[OSM-talk] New tool in Potlatch 2 for areas that share a way

john at jfeldredge.com john at jfeldredge.com
Tue Feb 1 02:17:37 GMT 2011

What about a grassy field that is being used for industrial storage?  For example, one small company here in Nashville has stacks of steel beams, several wheeled cranes, and the like stored on a grass-covered vacant lot next to their office and parking lot.  From the way the grass is grown up around the wheels, some of the equipment hasn't been moved in years.

-------Original Email-------
Subject :Re: [OSM-talk] New tool in Potlatch 2 for areas that share a way
From  :mailto:dieterdreist at gmail.com
Date  :Mon Jan 31 19:48:14 America/Chicago 2011

2011/2/1 Steve Bennett <stevagewp at gmail.com>:
> I think a few of our tags aren't sufficiently well defined to be clear
> about which is correct. For example, say a steel manufacturer owns a
> large piece of land, at one end of which is a steel smelter. The rest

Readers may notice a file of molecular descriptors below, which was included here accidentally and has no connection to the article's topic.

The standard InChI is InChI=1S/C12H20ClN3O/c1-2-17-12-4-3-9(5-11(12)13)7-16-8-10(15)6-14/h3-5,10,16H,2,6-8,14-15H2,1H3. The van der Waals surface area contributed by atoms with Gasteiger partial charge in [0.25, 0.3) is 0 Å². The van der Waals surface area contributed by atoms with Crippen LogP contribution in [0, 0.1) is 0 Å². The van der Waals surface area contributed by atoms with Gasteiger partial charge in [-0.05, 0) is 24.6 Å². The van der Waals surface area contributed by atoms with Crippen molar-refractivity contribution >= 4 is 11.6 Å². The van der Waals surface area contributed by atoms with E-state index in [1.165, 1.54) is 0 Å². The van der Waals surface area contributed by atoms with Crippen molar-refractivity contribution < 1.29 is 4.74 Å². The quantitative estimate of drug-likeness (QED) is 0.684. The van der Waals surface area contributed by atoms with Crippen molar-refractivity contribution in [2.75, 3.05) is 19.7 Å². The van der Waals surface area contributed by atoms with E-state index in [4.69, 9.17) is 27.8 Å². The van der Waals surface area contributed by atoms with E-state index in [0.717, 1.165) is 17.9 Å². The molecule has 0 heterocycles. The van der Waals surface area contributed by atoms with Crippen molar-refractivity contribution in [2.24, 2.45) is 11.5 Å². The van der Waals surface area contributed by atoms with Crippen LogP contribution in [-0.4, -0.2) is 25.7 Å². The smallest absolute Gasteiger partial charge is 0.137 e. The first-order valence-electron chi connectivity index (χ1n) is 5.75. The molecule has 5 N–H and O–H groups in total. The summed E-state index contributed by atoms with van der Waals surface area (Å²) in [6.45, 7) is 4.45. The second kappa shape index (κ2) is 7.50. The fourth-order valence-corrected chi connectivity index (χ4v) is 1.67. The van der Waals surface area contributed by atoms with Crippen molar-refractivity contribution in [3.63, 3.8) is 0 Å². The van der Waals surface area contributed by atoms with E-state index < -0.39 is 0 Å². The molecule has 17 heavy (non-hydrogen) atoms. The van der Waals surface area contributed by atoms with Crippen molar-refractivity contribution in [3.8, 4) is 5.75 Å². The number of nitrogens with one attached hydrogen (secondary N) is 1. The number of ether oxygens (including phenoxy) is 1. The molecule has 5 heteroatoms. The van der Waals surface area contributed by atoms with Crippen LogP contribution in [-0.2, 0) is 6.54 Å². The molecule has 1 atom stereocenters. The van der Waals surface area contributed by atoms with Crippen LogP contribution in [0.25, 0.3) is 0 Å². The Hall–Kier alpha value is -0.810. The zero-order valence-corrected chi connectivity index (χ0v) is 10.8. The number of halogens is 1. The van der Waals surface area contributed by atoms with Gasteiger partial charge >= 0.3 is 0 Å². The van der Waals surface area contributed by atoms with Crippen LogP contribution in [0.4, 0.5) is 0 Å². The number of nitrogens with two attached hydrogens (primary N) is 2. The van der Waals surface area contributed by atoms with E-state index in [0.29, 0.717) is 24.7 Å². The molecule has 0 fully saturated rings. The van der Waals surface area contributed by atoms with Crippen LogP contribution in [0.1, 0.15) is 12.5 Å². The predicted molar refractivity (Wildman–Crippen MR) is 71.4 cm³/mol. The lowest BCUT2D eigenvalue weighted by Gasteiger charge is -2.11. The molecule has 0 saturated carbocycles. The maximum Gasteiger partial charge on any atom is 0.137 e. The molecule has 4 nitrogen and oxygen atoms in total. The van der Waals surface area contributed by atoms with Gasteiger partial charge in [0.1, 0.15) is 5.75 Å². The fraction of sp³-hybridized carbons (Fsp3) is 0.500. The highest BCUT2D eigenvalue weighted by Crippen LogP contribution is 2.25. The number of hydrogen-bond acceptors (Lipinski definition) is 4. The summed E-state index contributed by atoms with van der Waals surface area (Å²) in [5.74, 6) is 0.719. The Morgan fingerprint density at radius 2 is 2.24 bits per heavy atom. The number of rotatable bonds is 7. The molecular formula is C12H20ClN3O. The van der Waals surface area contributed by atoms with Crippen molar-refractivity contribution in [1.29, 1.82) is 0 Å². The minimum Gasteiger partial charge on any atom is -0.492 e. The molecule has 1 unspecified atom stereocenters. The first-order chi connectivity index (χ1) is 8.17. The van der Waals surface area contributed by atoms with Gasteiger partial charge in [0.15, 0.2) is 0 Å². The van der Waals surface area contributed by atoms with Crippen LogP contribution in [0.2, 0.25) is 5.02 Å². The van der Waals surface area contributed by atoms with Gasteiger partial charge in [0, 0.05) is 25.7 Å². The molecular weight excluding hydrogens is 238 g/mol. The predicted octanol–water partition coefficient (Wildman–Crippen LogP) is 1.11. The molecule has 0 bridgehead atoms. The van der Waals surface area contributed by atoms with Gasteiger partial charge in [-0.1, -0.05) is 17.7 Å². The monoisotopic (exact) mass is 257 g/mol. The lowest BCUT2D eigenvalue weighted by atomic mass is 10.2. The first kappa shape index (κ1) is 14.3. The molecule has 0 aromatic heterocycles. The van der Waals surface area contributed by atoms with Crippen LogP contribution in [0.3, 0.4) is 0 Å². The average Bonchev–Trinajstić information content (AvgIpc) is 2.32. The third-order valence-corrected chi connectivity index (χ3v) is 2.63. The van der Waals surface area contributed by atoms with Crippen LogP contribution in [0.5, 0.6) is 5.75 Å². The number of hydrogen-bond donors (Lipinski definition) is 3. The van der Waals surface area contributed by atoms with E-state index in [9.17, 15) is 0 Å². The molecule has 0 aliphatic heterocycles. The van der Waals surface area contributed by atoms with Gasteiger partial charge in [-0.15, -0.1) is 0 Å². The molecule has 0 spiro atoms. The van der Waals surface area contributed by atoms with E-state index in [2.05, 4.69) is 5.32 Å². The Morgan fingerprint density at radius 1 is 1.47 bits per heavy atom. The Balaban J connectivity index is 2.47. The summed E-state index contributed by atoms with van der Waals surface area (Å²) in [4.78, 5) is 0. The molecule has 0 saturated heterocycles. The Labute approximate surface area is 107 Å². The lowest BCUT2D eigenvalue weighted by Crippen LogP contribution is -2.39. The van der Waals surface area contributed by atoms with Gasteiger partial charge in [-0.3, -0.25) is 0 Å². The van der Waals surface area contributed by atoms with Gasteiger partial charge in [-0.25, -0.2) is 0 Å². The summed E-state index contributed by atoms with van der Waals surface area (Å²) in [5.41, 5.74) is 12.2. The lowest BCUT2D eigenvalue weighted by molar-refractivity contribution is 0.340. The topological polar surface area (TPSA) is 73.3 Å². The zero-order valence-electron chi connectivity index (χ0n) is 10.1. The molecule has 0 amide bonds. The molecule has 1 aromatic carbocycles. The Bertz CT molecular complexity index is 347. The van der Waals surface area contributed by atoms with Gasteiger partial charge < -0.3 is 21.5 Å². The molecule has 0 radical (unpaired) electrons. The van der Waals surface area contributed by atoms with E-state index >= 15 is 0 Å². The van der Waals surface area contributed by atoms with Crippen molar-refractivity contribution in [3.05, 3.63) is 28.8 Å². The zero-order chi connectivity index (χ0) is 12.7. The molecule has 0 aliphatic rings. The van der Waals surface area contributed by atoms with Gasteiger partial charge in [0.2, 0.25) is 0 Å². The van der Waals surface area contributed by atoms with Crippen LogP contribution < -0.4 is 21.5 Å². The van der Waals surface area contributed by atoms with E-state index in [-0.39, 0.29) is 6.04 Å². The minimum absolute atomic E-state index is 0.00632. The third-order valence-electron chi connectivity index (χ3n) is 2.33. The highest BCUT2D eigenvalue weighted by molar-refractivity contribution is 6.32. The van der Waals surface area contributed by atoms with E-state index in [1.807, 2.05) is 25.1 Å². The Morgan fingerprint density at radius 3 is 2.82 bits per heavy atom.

> is grass. Is the whole land landuse=industrial?

probably no. Landuse is describing the actual usage of the land. If
there is only grass, it cannot be considered industrial, regardless of
who owns the land.

> Partly this gets back to the debate about whether a map is an abstract
> representation, or whether it's essentially a 2D bitmap of the real
> world.

We can't do different then use abstraction. What you are thinking
about is resolution IMHO. Every generalisation should be aware of the
scale the map will be printed. As we are trying to create an universal
database (i.e. there is no such thing as a fixed scale in OSM,
although there is some scale limits like the precision in which we
store the coordinates), the finer the data is structured, the more
possible maps could be made out of it.


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John F. Eldredge -- john at jfeldredge.com
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